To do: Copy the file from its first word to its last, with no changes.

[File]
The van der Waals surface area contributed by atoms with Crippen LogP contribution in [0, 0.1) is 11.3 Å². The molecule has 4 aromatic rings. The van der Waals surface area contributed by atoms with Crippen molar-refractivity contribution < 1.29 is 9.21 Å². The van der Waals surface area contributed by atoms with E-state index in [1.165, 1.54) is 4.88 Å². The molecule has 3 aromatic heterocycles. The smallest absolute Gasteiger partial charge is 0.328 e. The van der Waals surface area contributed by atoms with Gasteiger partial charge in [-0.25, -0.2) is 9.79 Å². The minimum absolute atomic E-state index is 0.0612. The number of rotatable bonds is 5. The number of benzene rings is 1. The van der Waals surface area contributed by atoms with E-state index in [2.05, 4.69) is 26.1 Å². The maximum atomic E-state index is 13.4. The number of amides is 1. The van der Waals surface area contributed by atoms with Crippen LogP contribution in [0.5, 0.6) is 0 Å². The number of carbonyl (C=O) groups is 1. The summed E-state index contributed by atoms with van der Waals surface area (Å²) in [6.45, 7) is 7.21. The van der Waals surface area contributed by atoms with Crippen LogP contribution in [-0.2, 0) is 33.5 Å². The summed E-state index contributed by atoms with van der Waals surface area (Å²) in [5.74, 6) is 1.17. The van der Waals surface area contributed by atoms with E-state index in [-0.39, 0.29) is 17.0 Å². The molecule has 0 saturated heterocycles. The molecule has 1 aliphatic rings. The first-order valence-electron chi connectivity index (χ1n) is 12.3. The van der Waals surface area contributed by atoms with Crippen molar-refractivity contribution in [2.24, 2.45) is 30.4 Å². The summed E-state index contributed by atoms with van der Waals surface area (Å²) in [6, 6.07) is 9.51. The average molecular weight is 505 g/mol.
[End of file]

The van der Waals surface area contributed by atoms with Crippen LogP contribution in [0, 0.1) is 11.3 Å². The molecule has 4 aromatic rings. The van der Waals surface area contributed by atoms with Crippen molar-refractivity contribution < 1.29 is 9.21 Å². The van der Waals surface area contributed by atoms with E-state index in [1.165, 1.54) is 4.88 Å². The molecule has 3 aromatic heterocycles. The smallest absolute Gasteiger partial charge is 0.328 e. The van der Waals surface area contributed by atoms with Gasteiger partial charge in [-0.25, -0.2) is 9.79 Å². The minimum absolute atomic E-state index is 0.0612. The number of rotatable bonds is 5. The number of benzene rings is 1. The van der Waals surface area contributed by atoms with E-state index in [2.05, 4.69) is 26.1 Å². The maximum atomic E-state index is 13.4. The number of amides is 1. The van der Waals surface area contributed by atoms with Crippen LogP contribution in [0.5, 0.6) is 0 Å². The number of carbonyl (C=O) groups is 1. The summed E-state index contributed by atoms with van der Waals surface area (Å²) in [6.45, 7) is 7.21. The van der Waals surface area contributed by atoms with Crippen LogP contribution in [-0.2, 0) is 33.5 Å². The summed E-state index contributed by atoms with van der Waals surface area (Å²) in [5.74, 6) is 1.17. The van der Waals surface area contributed by atoms with E-state index in [-0.39, 0.29) is 17.0 Å². The molecule has 0 saturated heterocycles. The molecule has 1 aliphatic rings. The first-order valence-electron chi connectivity index (χ1n) is 12.3. The van der Waals surface area contributed by atoms with Crippen molar-refractivity contribution in [2.24, 2.45) is 30.4 Å². The summed E-state index contributed by atoms with van der Waals surface area (Å²) in [6, 6.07) is 9.51. The average molecular weight is 505 g/mol.